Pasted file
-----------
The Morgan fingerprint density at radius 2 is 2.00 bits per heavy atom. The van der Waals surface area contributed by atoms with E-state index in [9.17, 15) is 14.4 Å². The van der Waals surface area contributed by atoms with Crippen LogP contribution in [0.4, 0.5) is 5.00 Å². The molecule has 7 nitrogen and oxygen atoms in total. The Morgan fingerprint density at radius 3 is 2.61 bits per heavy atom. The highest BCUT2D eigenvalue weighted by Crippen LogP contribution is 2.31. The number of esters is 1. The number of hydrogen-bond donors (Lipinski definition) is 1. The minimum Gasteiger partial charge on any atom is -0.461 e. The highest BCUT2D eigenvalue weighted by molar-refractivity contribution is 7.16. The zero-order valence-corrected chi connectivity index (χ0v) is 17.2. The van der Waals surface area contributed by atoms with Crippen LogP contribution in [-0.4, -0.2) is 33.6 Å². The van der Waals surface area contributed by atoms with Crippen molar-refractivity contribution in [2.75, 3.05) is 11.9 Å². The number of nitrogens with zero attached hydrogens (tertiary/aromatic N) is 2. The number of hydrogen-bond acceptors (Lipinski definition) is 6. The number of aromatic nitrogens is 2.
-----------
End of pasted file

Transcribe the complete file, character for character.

The Morgan fingerprint density at radius 2 is 2.00 bits per heavy atom. The van der Waals surface area contributed by atoms with E-state index in [9.17, 15) is 14.4 Å². The van der Waals surface area contributed by atoms with Crippen LogP contribution in [0.4, 0.5) is 5.00 Å². The molecule has 7 nitrogen and oxygen atoms in total. The Morgan fingerprint density at radius 3 is 2.61 bits per heavy atom. The highest BCUT2D eigenvalue weighted by Crippen LogP contribution is 2.31. The number of esters is 1. The number of hydrogen-bond donors (Lipinski definition) is 1. The minimum Gasteiger partial charge on any atom is -0.461 e. The highest BCUT2D eigenvalue weighted by molar-refractivity contribution is 7.16. The zero-order valence-corrected chi connectivity index (χ0v) is 17.2. The van der Waals surface area contributed by atoms with Crippen LogP contribution in [-0.4, -0.2) is 33.6 Å². The van der Waals surface area contributed by atoms with Crippen molar-refractivity contribution in [2.75, 3.05) is 11.9 Å². The number of nitrogens with zero attached hydrogens (tertiary/aromatic N) is 2. The number of hydrogen-bond acceptors (Lipinski definition) is 6. The number of aromatic nitrogens is 2.